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You have just seconds to impress your viewers. Dont kid yourself- looks do matter.

I take caro of all the geeky stuff. HTML code, CSS, JavaScript,

Figure 3.2. Daina Reed's purple hues

Figure 3.3. The BountyBev site embraces the color blue


If you're designing a theme that will be used by a wide range of publishers, it's important that you consider the role brand will play.

Logos come in a wide range of sizes, colors, and formats. Make sure that your design allows for publishers to use their own logo (or add text for their site title when they don't have an image). This may seem like obvious advice, but the consideration here is that the theme's logo space should allow for a variety of possibilities.

Many site owners want to include a prominent tagline or mission statement (about one to two sentences long) for the blog or company that's prominent on the front page. Make sure you plan for this when building your design.

Additionally, you may want to consider different font stacks to allow publishers to change the tone of their site by selecting an alternative typeface.


Because WordPress sites often use a lot of text, you should be devoting some serious thought to your theme's typography. While there are probably tens of thousands of unique visual combinations achievable through CSS font styling, there are a few main points that you should consider.


Regardless of the font style you pick, it's important that you be constant in your font treatment throughout your theme. Using several fonts can make your theme look disorganized and unprofessional. It can also serve to confuse publishers about which fonts to use in which contexts. The best typographic systems use one or two typefaces to develop sophisticated and readable blocks of text on every page.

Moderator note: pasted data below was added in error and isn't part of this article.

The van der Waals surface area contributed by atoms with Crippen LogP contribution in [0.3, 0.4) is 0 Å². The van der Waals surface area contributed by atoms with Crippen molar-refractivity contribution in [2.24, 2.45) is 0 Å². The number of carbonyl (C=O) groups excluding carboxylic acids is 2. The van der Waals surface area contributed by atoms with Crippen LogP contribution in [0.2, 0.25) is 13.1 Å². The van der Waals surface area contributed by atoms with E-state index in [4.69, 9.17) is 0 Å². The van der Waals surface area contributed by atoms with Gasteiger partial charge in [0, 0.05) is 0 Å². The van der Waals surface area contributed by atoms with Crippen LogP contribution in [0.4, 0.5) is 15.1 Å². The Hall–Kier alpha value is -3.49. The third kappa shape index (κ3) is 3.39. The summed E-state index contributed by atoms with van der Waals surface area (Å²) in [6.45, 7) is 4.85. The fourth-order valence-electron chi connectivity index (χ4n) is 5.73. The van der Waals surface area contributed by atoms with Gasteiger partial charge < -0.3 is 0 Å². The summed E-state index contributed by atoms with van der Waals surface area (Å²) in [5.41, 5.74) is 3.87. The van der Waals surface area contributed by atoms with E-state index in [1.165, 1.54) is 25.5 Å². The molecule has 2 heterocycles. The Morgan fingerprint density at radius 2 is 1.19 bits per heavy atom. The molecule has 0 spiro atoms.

Use the size and styling of your type to develop the hierarchy on each of your theme's templates. Traditional print design is an ideal place from which to draw inspiration. Consider a newspaper: the front page will boldly display the main headlines, the lesser articles will receive smaller, but still legible headlines, and the body copy will always be small and uniform from article to article.

Like the majority of newspaper publishers worldwide, the New York Times has carried over the typographic hierarchy from the print publication to its website, as shown in Figure 3.4. Notice that there are three story headline font sizes: one for the feature story, another for the secondary story in the first editorial column and the photo highlight, and a third for all the other abstracts on the front page.

Also, look at how typography is used to establish a hierarchy in the section listing in the far left menu: you can tell at a glance that "Books" and "Movies" are subsections of "Arts."

Figure 3.4. Typographic hierarchy on The New York Times website

Let's carry this metaphor over to your WordPress theme. The home page template of your theme should promptly let users know where they are and what the site's primary content is. Post and page titles should be easy to find, read, and click on. Subheadings should be less dominant and so forth, until you have styled the body copy, which should be simple, readable, and consistent across all parts of the site.